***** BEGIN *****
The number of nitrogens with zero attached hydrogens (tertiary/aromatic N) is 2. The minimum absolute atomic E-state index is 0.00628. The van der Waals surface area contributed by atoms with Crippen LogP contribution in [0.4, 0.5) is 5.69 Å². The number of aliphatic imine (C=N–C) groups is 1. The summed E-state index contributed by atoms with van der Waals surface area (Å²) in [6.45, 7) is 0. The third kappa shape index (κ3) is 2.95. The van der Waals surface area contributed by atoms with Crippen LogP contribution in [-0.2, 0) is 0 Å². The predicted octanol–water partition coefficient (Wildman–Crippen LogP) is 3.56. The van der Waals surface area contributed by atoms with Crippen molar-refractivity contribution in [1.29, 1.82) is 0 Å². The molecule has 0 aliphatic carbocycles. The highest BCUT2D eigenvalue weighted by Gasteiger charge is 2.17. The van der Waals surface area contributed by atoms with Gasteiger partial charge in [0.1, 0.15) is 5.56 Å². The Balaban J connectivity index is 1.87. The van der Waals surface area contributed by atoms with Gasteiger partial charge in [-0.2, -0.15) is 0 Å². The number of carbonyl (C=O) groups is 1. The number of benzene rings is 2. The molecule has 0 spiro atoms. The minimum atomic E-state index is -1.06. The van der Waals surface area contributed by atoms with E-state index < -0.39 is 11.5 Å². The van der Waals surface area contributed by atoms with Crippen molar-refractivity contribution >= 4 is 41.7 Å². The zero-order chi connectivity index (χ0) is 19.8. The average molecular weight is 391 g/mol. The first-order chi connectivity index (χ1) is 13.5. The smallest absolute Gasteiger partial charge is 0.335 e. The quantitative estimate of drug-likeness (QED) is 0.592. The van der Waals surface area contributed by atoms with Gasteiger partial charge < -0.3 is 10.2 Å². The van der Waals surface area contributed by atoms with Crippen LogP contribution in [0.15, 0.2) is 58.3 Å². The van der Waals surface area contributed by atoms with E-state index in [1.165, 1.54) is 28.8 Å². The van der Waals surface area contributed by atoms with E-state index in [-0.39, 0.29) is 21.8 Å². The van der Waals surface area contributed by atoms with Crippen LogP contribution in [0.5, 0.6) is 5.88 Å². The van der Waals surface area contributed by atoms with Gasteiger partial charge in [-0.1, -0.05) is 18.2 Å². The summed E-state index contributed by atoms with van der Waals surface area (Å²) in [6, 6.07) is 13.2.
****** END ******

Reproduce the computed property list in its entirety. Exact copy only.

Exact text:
The number of nitrogens with zero attached hydrogens (tertiary/aromatic N) is 2. The minimum absolute atomic E-state index is 0.00628. The van der Waals surface area contributed by atoms with Crippen LogP contribution in [0.4, 0.5) is 5.69 Å². The number of aliphatic imine (C=N–C) groups is 1. The summed E-state index contributed by atoms with van der Waals surface area (Å²) in [6.45, 7) is 0. The third kappa shape index (κ3) is 2.95. The van der Waals surface area contributed by atoms with Crippen LogP contribution in [-0.2, 0) is 0 Å². The predicted octanol–water partition coefficient (Wildman–Crippen LogP) is 3.56. The van der Waals surface area contributed by atoms with Crippen molar-refractivity contribution in [1.29, 1.82) is 0 Å². The molecule has 0 aliphatic carbocycles. The highest BCUT2D eigenvalue weighted by Gasteiger charge is 2.17. The van der Waals surface area contributed by atoms with Gasteiger partial charge in [0.1, 0.15) is 5.56 Å². The Balaban J connectivity index is 1.87. The van der Waals surface area contributed by atoms with Gasteiger partial charge in [-0.2, -0.15) is 0 Å². The number of carbonyl (C=O) groups is 1. The number of benzene rings is 2. The molecule has 0 spiro atoms. The minimum atomic E-state index is -1.06. The van der Waals surface area contributed by atoms with E-state index < -0.39 is 11.5 Å². The van der Waals surface area contributed by atoms with Crippen molar-refractivity contribution >= 4 is 41.7 Å². The zero-order chi connectivity index (χ0) is 19.8. The average molecular weight is 391 g/mol. The first-order chi connectivity index (χ1) is 13.5. The smallest absolute Gasteiger partial charge is 0.335 e. The quantitative estimate of drug-likeness (QED) is 0.592. The van der Waals surface area contributed by atoms with Gasteiger partial charge < -0.3 is 10.2 Å². The van der Waals surface area contributed by atoms with Crippen LogP contribution in [0.15, 0.2) is 58.3 Å². The van der Waals surface area contributed by atoms with E-state index in [1.165, 1.54) is 28.8 Å². The van der Waals surface area contributed by atoms with E-state index in [-0.39, 0.29) is 21.8 Å². The van der Waals surface area contributed by atoms with Crippen LogP contribution in [0.5, 0.6) is 5.88 Å². The van der Waals surface area contributed by atoms with Gasteiger partial charge in [-0.1, -0.05) is 18.2 Å². The summed E-state index contributed by atoms with van der Waals surface area (Å²) in [6, 6.07) is 13.2.